Three students from Tivoli Comprehensive High School who performed exceptionally well in their Caribbean Examinations Council exams have been awarded scholarships totalling $300,000 by The Graduates Foundation - a not-for-profit organisation of young professionals who tutor students from inner-city areas for free.
This year's scholarship winners are King Wellington, now enrolled at Jamaica College sixth form (a long-standing partner of the foundation) and Shadine Gordon and Chevan Hussey, both of whom are now at Excelsior Community College. The three scholarship awardees, all 17 years old, passed 11, nine and seven CXC subjects, respectively. King obtained 11 CXC passes despite the death of his mother in February, which saw his 24-year-old sister taking over as his guardian.
Co-founder of The Graduates Foundation, attorney-at-law Andrea Scarlett-Lozer, noted that the foundation recorded a greater than 80 per cent pass rate among its candidates in both mathematics and English language, while the national averages in both subjects lag at less than 50 per cent each. This, she said, is evidence that inner-city youths can do well with the right support.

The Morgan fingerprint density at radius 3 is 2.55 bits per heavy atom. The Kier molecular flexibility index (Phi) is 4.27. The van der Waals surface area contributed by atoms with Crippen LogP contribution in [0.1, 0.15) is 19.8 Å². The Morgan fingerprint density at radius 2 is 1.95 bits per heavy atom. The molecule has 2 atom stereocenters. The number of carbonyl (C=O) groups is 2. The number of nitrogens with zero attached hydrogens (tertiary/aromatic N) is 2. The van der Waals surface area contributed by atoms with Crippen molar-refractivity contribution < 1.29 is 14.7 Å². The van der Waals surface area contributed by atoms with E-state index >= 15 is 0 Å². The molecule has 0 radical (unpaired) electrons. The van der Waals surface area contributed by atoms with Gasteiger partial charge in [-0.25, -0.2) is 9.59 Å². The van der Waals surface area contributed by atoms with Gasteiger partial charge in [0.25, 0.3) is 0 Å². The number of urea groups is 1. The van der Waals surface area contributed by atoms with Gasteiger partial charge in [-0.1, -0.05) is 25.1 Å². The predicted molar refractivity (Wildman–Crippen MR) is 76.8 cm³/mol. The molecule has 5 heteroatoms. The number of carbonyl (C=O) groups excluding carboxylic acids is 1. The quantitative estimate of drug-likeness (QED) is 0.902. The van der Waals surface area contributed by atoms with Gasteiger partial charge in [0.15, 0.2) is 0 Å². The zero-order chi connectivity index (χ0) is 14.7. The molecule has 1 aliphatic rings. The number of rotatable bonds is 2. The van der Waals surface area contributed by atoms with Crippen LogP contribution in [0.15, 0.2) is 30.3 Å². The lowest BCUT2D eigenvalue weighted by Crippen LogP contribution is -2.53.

"The Graduates Foundation demonstrates that with the right kind of support, students from poor communities can excel and be propelled on the social mobility ladder," Scarlett-Lozer said.
The Graduates Foundation offers students from poor communities free CXC classes, scholarships for sixth form and tertiary institutions, personal development workshops, field trips, mentorship and career planning advice.
Every two years, they recruit about 40 students from Tivoli Gardens Comprehensive High School, Donald Quarrie Comprehensive High School, Kingston High and St Andrew Technical High School for this benefit.
Each cohort of students attend their classes held at Jamaica College for two years. At the end of the tenure of each cohort, scholarships are awarded to students who perform well on their CXC exams.